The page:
"The radio play “Vozes da Alvorada” (Voices of Dawn) explores Afro-Brazilian sound symbols within the political-cultural context of Brazil and black racial political mobilization in the 1920s and 1930s, especially the Frente Negra Brasileira (Brazilian Black Front), influenced by distinct political currents on the rise at the time, such as fascism, integralism and socialism. In this context, we consider the political articulations that established nationalist and modernization ideas, such as the influence of the Weimar Republic on the Brazilian Constitution of 1934, radio broadcasting, black press publications and phonographic recordings of sambas as national symbols. These points trigger historical contradictions in the country, where black people and their cultural practices are constantly co-opted in favor of the construction of Brazil's identity, although social agents are systematically excluded from its official organization.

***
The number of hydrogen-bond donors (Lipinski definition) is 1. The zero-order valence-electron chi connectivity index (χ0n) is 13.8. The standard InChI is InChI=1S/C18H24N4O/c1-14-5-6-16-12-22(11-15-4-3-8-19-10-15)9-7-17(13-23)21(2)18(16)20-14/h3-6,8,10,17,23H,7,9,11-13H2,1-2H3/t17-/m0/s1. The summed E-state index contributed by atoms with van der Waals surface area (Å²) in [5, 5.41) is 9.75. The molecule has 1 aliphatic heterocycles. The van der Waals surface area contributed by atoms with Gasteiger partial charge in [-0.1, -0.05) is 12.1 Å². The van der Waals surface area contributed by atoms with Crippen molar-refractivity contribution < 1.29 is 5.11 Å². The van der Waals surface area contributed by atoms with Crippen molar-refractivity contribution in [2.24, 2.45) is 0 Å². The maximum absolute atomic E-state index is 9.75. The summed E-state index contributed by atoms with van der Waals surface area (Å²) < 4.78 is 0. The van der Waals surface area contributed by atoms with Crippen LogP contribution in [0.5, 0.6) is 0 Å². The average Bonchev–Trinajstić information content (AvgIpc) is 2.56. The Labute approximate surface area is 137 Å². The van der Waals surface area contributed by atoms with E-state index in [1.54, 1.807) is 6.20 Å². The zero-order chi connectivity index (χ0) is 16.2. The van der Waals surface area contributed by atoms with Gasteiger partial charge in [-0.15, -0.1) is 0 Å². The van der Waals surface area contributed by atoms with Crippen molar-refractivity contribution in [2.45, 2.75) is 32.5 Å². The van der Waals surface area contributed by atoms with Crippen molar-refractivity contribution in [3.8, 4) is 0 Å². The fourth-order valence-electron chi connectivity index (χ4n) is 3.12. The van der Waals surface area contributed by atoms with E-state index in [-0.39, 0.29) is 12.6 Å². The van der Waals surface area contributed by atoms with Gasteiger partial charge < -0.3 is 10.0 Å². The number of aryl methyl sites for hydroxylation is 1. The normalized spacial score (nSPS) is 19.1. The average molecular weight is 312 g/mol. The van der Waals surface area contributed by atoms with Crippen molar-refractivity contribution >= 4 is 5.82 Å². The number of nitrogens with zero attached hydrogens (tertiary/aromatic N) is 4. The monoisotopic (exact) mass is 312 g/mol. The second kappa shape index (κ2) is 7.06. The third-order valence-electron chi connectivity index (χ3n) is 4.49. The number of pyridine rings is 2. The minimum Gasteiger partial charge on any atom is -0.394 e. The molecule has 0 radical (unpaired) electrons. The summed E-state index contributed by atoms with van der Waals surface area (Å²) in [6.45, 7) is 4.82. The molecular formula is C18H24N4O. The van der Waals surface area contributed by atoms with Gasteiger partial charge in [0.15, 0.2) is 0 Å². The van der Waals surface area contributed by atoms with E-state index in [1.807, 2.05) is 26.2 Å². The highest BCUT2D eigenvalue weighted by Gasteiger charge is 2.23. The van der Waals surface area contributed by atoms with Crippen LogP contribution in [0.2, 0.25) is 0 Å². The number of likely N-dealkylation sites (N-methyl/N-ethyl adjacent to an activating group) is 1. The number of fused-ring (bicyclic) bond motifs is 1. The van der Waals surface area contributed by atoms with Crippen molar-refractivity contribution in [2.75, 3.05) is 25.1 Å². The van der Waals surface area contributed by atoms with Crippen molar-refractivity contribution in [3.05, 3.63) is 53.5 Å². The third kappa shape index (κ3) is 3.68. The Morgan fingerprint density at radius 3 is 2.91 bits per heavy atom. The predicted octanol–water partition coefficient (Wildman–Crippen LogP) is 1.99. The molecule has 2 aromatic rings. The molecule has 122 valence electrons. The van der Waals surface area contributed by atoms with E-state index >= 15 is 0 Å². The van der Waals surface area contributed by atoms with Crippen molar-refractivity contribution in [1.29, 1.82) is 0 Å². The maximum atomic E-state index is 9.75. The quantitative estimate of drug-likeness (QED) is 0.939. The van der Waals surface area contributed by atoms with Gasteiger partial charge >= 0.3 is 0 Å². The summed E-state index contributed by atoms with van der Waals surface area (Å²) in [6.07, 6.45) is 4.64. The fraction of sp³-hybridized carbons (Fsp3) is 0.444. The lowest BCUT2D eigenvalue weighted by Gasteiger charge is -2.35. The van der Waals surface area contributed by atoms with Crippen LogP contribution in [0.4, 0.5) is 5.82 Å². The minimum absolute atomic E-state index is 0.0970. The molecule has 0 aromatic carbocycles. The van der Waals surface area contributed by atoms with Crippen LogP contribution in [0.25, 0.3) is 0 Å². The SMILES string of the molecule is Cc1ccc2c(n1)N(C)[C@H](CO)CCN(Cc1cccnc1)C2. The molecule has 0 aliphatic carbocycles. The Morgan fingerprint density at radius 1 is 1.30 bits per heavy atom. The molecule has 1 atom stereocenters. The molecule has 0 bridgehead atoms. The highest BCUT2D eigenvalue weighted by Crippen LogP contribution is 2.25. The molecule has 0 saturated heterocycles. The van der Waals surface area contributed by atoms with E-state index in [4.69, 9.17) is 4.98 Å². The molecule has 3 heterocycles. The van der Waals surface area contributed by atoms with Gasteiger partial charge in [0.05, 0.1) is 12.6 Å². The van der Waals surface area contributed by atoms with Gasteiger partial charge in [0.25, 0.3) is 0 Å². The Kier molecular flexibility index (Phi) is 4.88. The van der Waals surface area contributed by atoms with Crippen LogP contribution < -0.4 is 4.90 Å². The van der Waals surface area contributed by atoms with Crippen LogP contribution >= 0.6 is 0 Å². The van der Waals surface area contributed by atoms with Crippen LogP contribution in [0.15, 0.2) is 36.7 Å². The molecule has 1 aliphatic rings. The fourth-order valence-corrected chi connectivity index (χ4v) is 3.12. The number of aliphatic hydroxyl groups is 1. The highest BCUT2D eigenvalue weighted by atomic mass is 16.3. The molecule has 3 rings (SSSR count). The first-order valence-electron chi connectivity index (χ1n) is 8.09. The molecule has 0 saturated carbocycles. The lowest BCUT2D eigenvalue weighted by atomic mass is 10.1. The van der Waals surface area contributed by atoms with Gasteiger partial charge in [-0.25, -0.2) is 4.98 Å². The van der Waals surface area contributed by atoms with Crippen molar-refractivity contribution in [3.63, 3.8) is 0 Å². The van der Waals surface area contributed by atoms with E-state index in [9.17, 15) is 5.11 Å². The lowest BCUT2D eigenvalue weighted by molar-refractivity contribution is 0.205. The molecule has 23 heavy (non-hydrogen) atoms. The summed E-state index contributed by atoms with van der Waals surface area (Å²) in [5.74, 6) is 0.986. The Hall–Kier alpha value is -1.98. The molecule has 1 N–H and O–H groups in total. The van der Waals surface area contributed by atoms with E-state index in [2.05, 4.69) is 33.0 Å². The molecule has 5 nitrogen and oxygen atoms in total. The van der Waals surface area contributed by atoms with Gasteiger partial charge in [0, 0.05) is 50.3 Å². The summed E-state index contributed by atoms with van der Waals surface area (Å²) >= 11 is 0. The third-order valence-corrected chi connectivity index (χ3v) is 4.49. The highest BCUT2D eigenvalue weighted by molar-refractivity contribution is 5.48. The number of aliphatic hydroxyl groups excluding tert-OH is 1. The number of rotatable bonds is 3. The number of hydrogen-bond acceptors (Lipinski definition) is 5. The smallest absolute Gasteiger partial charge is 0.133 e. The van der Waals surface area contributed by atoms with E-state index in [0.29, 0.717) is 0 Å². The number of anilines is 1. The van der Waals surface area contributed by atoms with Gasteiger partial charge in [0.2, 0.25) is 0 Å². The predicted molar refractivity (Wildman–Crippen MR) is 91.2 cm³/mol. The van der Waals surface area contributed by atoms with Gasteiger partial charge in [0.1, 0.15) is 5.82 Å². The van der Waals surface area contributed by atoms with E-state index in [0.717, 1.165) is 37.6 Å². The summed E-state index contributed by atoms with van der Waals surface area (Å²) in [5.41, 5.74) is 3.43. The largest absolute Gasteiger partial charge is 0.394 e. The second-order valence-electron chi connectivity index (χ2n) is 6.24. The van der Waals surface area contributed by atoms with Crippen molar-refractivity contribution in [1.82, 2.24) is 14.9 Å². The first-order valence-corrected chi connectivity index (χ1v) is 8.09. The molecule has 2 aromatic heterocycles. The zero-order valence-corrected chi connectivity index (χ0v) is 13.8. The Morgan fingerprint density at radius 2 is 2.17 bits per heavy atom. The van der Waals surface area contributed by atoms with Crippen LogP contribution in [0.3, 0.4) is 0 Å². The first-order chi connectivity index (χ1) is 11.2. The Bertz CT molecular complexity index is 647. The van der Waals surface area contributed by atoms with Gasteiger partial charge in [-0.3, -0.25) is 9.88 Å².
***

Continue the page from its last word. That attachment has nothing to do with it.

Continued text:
Thus, the piece proposes to investigate ideological conflicts of the black movement in its formation at the beginning of the 20th century using sound as a technological artifact of historical and cultural memory, visiting recordings and documents in order to weave the complexity of the construction of a black identity post-abolition in search of social emancipation." - A1219 and Disco Duro

My Ancestor (2023) by Zaika dos SantosCarnegie Hall

My Ancestor

By Zaika dos Santos
"My ancestor, protected with all her strength and cosmic energy during the transatlantic crossing until arriving in Brazil, the books she wrote, telling the stories of the Adinkras, the Orishas and the Nkisis, to maintain the syncretism of our family's royalty in Africa. In 1919 in Brazil, she was a great quilombola who carried on her face the traces of our ancestral history and in her hands the book of tomorrow. Thus, her knowledge was passed from generation to generation until it reached my generation."